On a day when major news broke about the regulation of Registered Investment Advisers, Investment News’s Mark Schoeff Jr. yesterday did the best job of reporting on new developments in one of the biggest stories currently affecting private wealth advisors. Schoeff got a statement from Spencer Bachus, Republican chairman of the House Financial Services Committee, and Bachus made some surprising comments.
“From the beginning, I have been willing to listen to and work with anyone who has an idea about how to correct the current lack of examinations,” Bachus said in a prepared statement. “Our only goal should be to deter bad actors and to protect American investors. I see no way to do that without timely examinations."
Then Bachus added a surprise, “Who conducts those examinations and how is still open for debate, as far as I'm concerned.”
Moreover, Bachus put his own bill to regulate RIAs — which would put FINRA in charge of overseeing examinations of RIAs — on hold indefinite hold, as Schoeff reported in his lead.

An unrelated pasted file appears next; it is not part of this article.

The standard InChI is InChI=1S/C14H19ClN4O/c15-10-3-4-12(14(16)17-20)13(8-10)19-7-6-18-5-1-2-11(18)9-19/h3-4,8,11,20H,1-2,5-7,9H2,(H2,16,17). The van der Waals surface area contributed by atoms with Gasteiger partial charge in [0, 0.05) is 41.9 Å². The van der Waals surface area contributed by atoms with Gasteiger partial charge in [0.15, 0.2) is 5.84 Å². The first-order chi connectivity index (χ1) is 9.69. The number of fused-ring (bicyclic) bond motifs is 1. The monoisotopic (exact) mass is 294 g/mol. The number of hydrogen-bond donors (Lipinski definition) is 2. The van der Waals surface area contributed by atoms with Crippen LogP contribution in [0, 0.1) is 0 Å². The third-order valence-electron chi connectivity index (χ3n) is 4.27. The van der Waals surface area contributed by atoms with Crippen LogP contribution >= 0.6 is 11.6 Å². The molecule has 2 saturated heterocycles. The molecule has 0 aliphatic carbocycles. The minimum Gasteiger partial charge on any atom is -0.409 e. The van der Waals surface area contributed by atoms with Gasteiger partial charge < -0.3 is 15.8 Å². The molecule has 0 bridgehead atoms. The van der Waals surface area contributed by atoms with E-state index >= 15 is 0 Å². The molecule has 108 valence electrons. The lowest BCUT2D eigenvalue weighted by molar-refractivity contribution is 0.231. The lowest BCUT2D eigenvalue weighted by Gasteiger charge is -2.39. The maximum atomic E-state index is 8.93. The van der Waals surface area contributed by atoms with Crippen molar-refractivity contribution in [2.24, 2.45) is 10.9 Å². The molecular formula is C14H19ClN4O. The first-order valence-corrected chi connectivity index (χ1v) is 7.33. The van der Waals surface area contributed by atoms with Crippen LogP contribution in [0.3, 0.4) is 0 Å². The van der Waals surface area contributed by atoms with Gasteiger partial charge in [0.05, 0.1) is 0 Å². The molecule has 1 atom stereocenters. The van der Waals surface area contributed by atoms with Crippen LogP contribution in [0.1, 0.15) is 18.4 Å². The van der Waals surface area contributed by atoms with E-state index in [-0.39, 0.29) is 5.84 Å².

Bachus backtracked on his own bill! Is his support for making FINRA the regulatory body responsible for RIA examinations wavering?
Schoeff gives no indication, and since Washington politics is not my specialty, I wouldn’t venture a guess.
The timing of Bachus’s backtracking could not have been more curious, however. As Schoeff mentions, it came just hours after legislation was introduced Wednesday morning by Rep. Maxine Waters (D-Calif.) that would allow the SEC to charge user fees for exams -- an approach backed by RIAs not affiliated with a Broker-Dealer. Waters’ bill would maintain the Securities and Exchange Commission's purview over investment advisers and RIAs would pay fees to fund the required regulatory regime and bureaucracy.
Schoeff reminds us that time is running out for Washington to arrive at a decision on how to regulate RIAs.
This is typical Washington politics. It will be the end of September before you know it, time for the election-year recess. Nothing will get done.
As reported here many months ago, it’s unlikely an decision will be made on the issue of RIA regulation until after the fall election, and then, depending on who wins the presidential race, a decision might wait until after January.
If any readers have insight into what Bachus is thinking, please speak up.